The two schools are natural gridiron rivals. They sit just 50 miles apart — connected by Interstate 35, of course — and compete for athletes and regular students alike. The Roadrunners and Bobcats have been Olympics sports rivals for years, primarily as members of the Southland Conference. Each football program is (obviously) in FBS now and have met only once, a 38-31 UTSA win in 2012, since the Roadrunners’ program launched in 2011.
The series will resume Sept. 23 in San Marcos, with Texas State making a return visit to San Antonio on Sept. 22, 2018.
Former Ole Miss head coach Hugh Freeze dialed “at least 12” numbers associated with escort services through online advertisements, according to a review of open records obtained by ESPN.com. The calls took place over a 33-month period, stretching from April 2014 through January 2017, and typically lasted two minutes or less.
Those calls appear to be what Ole Miss chancellor Jeffrey Vitter referenced as “a pattern of personal misconduct” on the night he resigned. The calls are the second phone related-issue connected to Freeze’s dismissal. He also made at least 200 calls to a booster that is under NCAA investigation.
There are two puzzling aspects to Freeze’s calls to escort services: A) that he made the calls on a university-owned cell phone in the first place, and B) that Freeze did not redact the calls from the records request, since other private calls were removed from the public review of his 39,000 calls as the Rebels’ head coach.
“Any personal calls having no relation to UM business are not public records,” Ole Miss attorney Robert T. Jolly wrote in an email to ESPN. “Personal calls will be clearly marked and redacted from the documents released.”
Freeze went 39-25 in five seasons as the Ole Miss head coach, peaking with back-to-back wins over Alabama and a long-awaited Sugar Bowl victory to close the 2015 season but ending with a 5-7 mark and a self-imposed bowl ban for the 2017 season, which will be coached by interim Matt Luke. Ole Miss will sit before the NCAA’s Committee on Infractions on Sept. 11, with Freeze’s character and strict adherence to NCAA recruiting rules a cornerstone of the school’s defense.
Jeff Carr is planning to transfer from Oklahoma State, according to a report from Pokes sidelines reporter Robert Allen. That report has since been confirmed by the Tulsa World and The Oklahoman. Carr has since been removed from Oklahoma State’s online roster.
A junior, Carr was Oklahoma State’s most experienced running back but was passed on the depth chart by sophomore Justice Hill. Hill ran the ball 206 times for 1,142 yards and six touchdowns a year ago, while Carr rushed 12 times for 83 yards and one score. His 6.92 yards per carry average led the team. Carr rushed 36 times for 142 yards and one score as a freshman in 2015. Carr also saw his touches as a kickoff returner (29 returns to three) and a receiver (11 catches to one) fall from 2015 to ’16.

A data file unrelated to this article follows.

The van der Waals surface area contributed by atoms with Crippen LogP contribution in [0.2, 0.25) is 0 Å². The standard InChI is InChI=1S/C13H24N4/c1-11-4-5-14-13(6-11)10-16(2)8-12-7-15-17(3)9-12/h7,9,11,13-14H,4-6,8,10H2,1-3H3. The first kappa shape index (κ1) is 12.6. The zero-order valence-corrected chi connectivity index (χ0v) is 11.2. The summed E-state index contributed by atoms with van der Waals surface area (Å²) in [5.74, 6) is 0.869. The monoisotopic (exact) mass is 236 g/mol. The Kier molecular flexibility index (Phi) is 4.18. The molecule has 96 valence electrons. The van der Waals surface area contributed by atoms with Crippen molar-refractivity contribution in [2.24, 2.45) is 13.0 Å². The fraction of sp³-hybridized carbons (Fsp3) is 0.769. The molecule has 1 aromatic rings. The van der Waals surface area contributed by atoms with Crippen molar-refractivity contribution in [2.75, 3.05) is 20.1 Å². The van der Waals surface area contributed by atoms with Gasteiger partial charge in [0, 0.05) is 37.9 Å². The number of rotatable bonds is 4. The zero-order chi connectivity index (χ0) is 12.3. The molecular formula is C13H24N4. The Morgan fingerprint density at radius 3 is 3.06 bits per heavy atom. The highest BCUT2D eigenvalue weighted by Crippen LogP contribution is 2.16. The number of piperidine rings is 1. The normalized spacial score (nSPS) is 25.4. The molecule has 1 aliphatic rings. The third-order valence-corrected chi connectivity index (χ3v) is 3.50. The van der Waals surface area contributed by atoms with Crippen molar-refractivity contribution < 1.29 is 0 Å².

After losing the Temple, Texas, native, Oklahoma State will have five running backs on scholarship — four freshmen and one sophomore, Hill.
Multiple outlets have reported Carr is headed to Texas A&M-Kingsville, a Division II school that will permit Carr to play immediately.
Georgia Southern is rolling with a freshman at quarterback this season.
The Eagles have announced that redshirt freshman Shai Werts will be the club’s starting signal caller to begin the season. Werts beat out junior college transfer Kado Brown and junior LaBaron Anthony to win the job.
“I think Shai certainly came in and took the majority amount of snaps with the ones both in spring practice and in camp and I thought he did a great job,” head coach Tyson Summers said in a statement. “I think that you see him have a very clear understanding of what we want do on offense. I think you see him have a very clear understanding of what he’s got to work on to get better at and I think that he’s done a tremendous job from a leadership standpoint on the field and in the classroom and in the meeting room. He’s certainly one of the key leaders for our entire football team, not just in the quarterback room and not just the offense, so I’m very proud of Shai.”
Werts replaces Georgia Southern’s two departed quarterbacks in seniors Kevin Ellison and Fabian Upshaw. The pair combined to complete 112-of-190 passes (58.9 percent) for 1,485 yards (7.82 yards per attempt) with 12 touchdowns against five interceptions while rushing 208 times for 1,019 yards (4.9 per carry) with nine touchdowns. As a team, Georgia Southern ranked 101st nationally in yards per play and 78th in scoring.
A native of Clinton, S.C., Werts stands 5-foot-11 and weighs 190 pounds. He was named the HSSR-SCHSL Division I AA Offensive Player of the Year as a senior at Newberry High School.
“All the work I’ve been putting in, it’s finally paid off,” Werts said. “I called my mom and she just went crazy so I’m glad that she’s proud of me and I can’t wait to tell the rest of my family.”
Werts will kick off its season at No. 12 Auburn on Sept. 2 (7:30 p.m. ET, SEC Network).